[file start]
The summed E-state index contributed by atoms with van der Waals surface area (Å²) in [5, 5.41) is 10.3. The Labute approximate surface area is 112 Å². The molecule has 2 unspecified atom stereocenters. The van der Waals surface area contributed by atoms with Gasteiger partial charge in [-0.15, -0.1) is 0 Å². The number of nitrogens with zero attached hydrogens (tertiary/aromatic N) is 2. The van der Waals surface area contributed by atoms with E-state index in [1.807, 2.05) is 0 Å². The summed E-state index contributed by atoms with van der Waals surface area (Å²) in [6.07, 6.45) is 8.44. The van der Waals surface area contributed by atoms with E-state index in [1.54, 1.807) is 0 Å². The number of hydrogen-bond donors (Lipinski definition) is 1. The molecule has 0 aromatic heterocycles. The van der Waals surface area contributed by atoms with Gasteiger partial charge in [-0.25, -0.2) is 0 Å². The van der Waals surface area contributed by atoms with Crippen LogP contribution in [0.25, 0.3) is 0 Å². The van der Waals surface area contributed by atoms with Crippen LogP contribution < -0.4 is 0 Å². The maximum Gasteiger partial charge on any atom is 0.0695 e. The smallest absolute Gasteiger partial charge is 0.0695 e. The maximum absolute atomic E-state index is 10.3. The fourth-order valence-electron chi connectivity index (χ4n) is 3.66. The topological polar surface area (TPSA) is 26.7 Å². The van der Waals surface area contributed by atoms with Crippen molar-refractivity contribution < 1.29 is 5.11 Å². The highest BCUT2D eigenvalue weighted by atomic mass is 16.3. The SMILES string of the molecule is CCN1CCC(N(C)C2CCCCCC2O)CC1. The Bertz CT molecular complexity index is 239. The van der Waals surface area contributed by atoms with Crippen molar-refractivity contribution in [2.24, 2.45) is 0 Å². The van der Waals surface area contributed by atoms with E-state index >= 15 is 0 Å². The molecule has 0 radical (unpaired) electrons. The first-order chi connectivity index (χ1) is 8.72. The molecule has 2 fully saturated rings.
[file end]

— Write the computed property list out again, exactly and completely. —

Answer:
The summed E-state index contributed by atoms with van der Waals surface area (Å²) in [5, 5.41) is 10.3. The Labute approximate surface area is 112 Å². The molecule has 2 unspecified atom stereocenters. The van der Waals surface area contributed by atoms with Gasteiger partial charge in [-0.15, -0.1) is 0 Å². The number of nitrogens with zero attached hydrogens (tertiary/aromatic N) is 2. The van der Waals surface area contributed by atoms with E-state index in [1.807, 2.05) is 0 Å². The summed E-state index contributed by atoms with van der Waals surface area (Å²) in [6.07, 6.45) is 8.44. The van der Waals surface area contributed by atoms with E-state index in [1.54, 1.807) is 0 Å². The number of hydrogen-bond donors (Lipinski definition) is 1. The molecule has 0 aromatic heterocycles. The van der Waals surface area contributed by atoms with Gasteiger partial charge in [-0.25, -0.2) is 0 Å². The van der Waals surface area contributed by atoms with Crippen LogP contribution in [0.25, 0.3) is 0 Å². The van der Waals surface area contributed by atoms with Crippen LogP contribution < -0.4 is 0 Å². The maximum Gasteiger partial charge on any atom is 0.0695 e. The smallest absolute Gasteiger partial charge is 0.0695 e. The maximum absolute atomic E-state index is 10.3. The fourth-order valence-electron chi connectivity index (χ4n) is 3.66. The topological polar surface area (TPSA) is 26.7 Å². The van der Waals surface area contributed by atoms with Crippen molar-refractivity contribution < 1.29 is 5.11 Å². The highest BCUT2D eigenvalue weighted by atomic mass is 16.3. The SMILES string of the molecule is CCN1CCC(N(C)C2CCCCCC2O)CC1. The Bertz CT molecular complexity index is 239. The van der Waals surface area contributed by atoms with Crippen molar-refractivity contribution in [2.24, 2.45) is 0 Å². The van der Waals surface area contributed by atoms with E-state index >= 15 is 0 Å². The molecule has 0 radical (unpaired) electrons. The first-order chi connectivity index (χ1) is 8.72. The molecule has 2 fully saturated rings.